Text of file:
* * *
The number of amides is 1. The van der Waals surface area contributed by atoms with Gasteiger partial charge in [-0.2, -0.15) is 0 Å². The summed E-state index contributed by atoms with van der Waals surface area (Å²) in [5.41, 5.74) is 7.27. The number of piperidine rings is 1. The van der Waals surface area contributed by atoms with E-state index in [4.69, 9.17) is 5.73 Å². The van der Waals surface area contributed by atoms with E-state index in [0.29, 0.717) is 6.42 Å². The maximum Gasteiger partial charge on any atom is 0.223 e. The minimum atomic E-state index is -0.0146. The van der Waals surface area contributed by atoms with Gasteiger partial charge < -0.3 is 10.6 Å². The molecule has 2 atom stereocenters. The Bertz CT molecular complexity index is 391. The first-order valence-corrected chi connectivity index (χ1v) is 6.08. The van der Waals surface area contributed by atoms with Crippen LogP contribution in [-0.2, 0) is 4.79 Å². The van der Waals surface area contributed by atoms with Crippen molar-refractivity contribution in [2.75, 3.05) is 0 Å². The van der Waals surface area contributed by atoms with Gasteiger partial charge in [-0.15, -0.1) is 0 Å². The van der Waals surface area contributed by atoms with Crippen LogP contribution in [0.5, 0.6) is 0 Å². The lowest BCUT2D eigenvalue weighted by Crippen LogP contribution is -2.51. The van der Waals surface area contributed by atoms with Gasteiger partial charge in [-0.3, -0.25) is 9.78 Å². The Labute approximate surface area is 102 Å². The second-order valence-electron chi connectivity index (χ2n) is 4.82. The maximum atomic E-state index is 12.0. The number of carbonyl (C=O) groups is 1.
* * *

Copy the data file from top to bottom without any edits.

The number of amides is 1. The van der Waals surface area contributed by atoms with Gasteiger partial charge in [-0.2, -0.15) is 0 Å². The summed E-state index contributed by atoms with van der Waals surface area (Å²) in [5.41, 5.74) is 7.27. The number of piperidine rings is 1. The van der Waals surface area contributed by atoms with E-state index in [4.69, 9.17) is 5.73 Å². The van der Waals surface area contributed by atoms with E-state index in [0.29, 0.717) is 6.42 Å². The maximum Gasteiger partial charge on any atom is 0.223 e. The minimum atomic E-state index is -0.0146. The van der Waals surface area contributed by atoms with Gasteiger partial charge < -0.3 is 10.6 Å². The molecule has 2 atom stereocenters. The Bertz CT molecular complexity index is 391. The first-order valence-corrected chi connectivity index (χ1v) is 6.08. The van der Waals surface area contributed by atoms with Crippen LogP contribution in [-0.2, 0) is 4.79 Å². The van der Waals surface area contributed by atoms with Crippen molar-refractivity contribution in [2.75, 3.05) is 0 Å². The van der Waals surface area contributed by atoms with Gasteiger partial charge in [-0.15, -0.1) is 0 Å². The van der Waals surface area contributed by atoms with Crippen LogP contribution in [0.5, 0.6) is 0 Å². The lowest BCUT2D eigenvalue weighted by Crippen LogP contribution is -2.51. The van der Waals surface area contributed by atoms with Gasteiger partial charge in [-0.3, -0.25) is 9.78 Å². The Labute approximate surface area is 102 Å². The second-order valence-electron chi connectivity index (χ2n) is 4.82. The maximum atomic E-state index is 12.0. The number of carbonyl (C=O) groups is 1.